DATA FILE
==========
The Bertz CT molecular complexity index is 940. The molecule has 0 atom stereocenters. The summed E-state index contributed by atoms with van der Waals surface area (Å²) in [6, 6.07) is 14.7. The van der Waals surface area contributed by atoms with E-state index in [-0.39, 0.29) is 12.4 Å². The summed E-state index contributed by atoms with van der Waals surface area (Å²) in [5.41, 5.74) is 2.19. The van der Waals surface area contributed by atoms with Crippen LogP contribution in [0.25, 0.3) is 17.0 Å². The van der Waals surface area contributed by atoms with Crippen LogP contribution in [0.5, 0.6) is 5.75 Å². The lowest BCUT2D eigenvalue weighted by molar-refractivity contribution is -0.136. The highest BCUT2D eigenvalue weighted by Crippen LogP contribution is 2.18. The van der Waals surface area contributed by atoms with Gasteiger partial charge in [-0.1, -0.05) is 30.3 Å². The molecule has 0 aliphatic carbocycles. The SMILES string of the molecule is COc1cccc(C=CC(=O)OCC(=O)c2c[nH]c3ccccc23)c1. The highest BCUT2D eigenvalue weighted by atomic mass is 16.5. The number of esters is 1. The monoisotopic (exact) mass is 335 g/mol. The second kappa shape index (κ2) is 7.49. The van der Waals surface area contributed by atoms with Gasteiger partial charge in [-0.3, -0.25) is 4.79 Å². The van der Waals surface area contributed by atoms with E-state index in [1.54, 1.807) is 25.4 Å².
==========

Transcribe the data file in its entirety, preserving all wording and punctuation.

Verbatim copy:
The Bertz CT molecular complexity index is 940. The molecule has 0 atom stereocenters. The summed E-state index contributed by atoms with van der Waals surface area (Å²) in [6, 6.07) is 14.7. The van der Waals surface area contributed by atoms with E-state index in [-0.39, 0.29) is 12.4 Å². The summed E-state index contributed by atoms with van der Waals surface area (Å²) in [5.41, 5.74) is 2.19. The van der Waals surface area contributed by atoms with Crippen LogP contribution in [0.25, 0.3) is 17.0 Å². The van der Waals surface area contributed by atoms with Crippen LogP contribution in [0.5, 0.6) is 5.75 Å². The lowest BCUT2D eigenvalue weighted by molar-refractivity contribution is -0.136. The highest BCUT2D eigenvalue weighted by Crippen LogP contribution is 2.18. The van der Waals surface area contributed by atoms with Gasteiger partial charge in [-0.1, -0.05) is 30.3 Å². The molecule has 0 aliphatic carbocycles. The SMILES string of the molecule is COc1cccc(C=CC(=O)OCC(=O)c2c[nH]c3ccccc23)c1. The highest BCUT2D eigenvalue weighted by atomic mass is 16.5. The number of esters is 1. The monoisotopic (exact) mass is 335 g/mol. The second kappa shape index (κ2) is 7.49. The van der Waals surface area contributed by atoms with Gasteiger partial charge in [-0.3, -0.25) is 4.79 Å². The van der Waals surface area contributed by atoms with E-state index in [1.54, 1.807) is 25.4 Å².